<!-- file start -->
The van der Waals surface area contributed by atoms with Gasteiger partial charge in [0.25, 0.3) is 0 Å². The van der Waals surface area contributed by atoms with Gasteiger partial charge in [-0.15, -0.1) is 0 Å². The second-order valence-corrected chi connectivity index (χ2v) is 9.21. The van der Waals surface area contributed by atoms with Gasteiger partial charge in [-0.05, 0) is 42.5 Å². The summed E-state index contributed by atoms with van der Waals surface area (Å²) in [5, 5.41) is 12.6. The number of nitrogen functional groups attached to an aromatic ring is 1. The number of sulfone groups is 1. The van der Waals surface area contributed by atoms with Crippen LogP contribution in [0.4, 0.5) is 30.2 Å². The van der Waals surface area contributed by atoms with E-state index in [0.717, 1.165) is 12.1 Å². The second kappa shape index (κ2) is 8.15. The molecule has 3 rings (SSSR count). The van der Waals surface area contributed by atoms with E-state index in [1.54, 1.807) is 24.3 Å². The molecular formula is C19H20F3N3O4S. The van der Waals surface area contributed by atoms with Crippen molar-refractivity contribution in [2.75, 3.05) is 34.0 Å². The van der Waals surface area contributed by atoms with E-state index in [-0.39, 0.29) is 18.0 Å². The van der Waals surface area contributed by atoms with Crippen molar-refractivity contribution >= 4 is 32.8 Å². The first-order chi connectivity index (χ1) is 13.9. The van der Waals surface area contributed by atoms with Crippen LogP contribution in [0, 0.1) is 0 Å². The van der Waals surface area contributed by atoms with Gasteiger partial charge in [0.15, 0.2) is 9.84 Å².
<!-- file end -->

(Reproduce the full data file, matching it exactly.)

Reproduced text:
The van der Waals surface area contributed by atoms with Gasteiger partial charge in [0.25, 0.3) is 0 Å². The van der Waals surface area contributed by atoms with Gasteiger partial charge in [-0.15, -0.1) is 0 Å². The second-order valence-corrected chi connectivity index (χ2v) is 9.21. The van der Waals surface area contributed by atoms with Gasteiger partial charge in [-0.05, 0) is 42.5 Å². The summed E-state index contributed by atoms with van der Waals surface area (Å²) in [5, 5.41) is 12.6. The number of nitrogen functional groups attached to an aromatic ring is 1. The number of sulfone groups is 1. The van der Waals surface area contributed by atoms with Crippen LogP contribution in [0.4, 0.5) is 30.2 Å². The van der Waals surface area contributed by atoms with E-state index in [0.717, 1.165) is 12.1 Å². The second kappa shape index (κ2) is 8.15. The molecule has 3 rings (SSSR count). The van der Waals surface area contributed by atoms with E-state index in [1.54, 1.807) is 24.3 Å². The molecular formula is C19H20F3N3O4S. The van der Waals surface area contributed by atoms with Crippen molar-refractivity contribution in [2.75, 3.05) is 34.0 Å². The van der Waals surface area contributed by atoms with E-state index in [-0.39, 0.29) is 18.0 Å². The van der Waals surface area contributed by atoms with Crippen molar-refractivity contribution >= 4 is 32.8 Å². The first-order chi connectivity index (χ1) is 13.9. The van der Waals surface area contributed by atoms with Crippen LogP contribution in [0, 0.1) is 0 Å². The van der Waals surface area contributed by atoms with Gasteiger partial charge in [0.15, 0.2) is 9.84 Å².